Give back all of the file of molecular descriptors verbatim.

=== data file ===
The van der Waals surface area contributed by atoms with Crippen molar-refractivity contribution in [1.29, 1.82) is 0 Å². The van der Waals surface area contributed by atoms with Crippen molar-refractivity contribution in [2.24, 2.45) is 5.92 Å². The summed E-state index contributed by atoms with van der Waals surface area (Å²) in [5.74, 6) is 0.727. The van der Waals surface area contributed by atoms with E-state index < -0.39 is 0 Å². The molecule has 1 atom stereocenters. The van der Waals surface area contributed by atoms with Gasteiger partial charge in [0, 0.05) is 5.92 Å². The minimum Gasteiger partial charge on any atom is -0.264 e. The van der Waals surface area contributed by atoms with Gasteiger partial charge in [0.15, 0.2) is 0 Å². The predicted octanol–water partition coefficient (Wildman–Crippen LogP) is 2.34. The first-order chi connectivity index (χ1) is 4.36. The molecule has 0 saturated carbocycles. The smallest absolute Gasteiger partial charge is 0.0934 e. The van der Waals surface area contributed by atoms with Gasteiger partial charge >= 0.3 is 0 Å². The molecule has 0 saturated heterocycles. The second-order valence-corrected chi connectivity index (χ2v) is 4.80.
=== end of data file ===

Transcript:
The van der Waals surface area contributed by atoms with Crippen molar-refractivity contribution in [1.29, 1.82) is 0 Å². The van der Waals surface area contributed by atoms with Crippen molar-refractivity contribution in [2.24, 2.45) is 5.92 Å². The summed E-state index contributed by atoms with van der Waals surface area (Å²) in [5.74, 6) is 0.727. The van der Waals surface area contributed by atoms with E-state index < -0.39 is 0 Å². The molecule has 1 atom stereocenters. The van der Waals surface area contributed by atoms with Gasteiger partial charge in [0, 0.05) is 5.92 Å². The minimum Gasteiger partial charge on any atom is -0.264 e. The van der Waals surface area contributed by atoms with Gasteiger partial charge in [0.15, 0.2) is 0 Å². The predicted octanol–water partition coefficient (Wildman–Crippen LogP) is 2.34. The first-order chi connectivity index (χ1) is 4.36. The molecule has 0 saturated carbocycles. The smallest absolute Gasteiger partial charge is 0.0934 e. The van der Waals surface area contributed by atoms with Gasteiger partial charge >= 0.3 is 0 Å². The molecule has 0 saturated heterocycles. The second-order valence-corrected chi connectivity index (χ2v) is 4.80.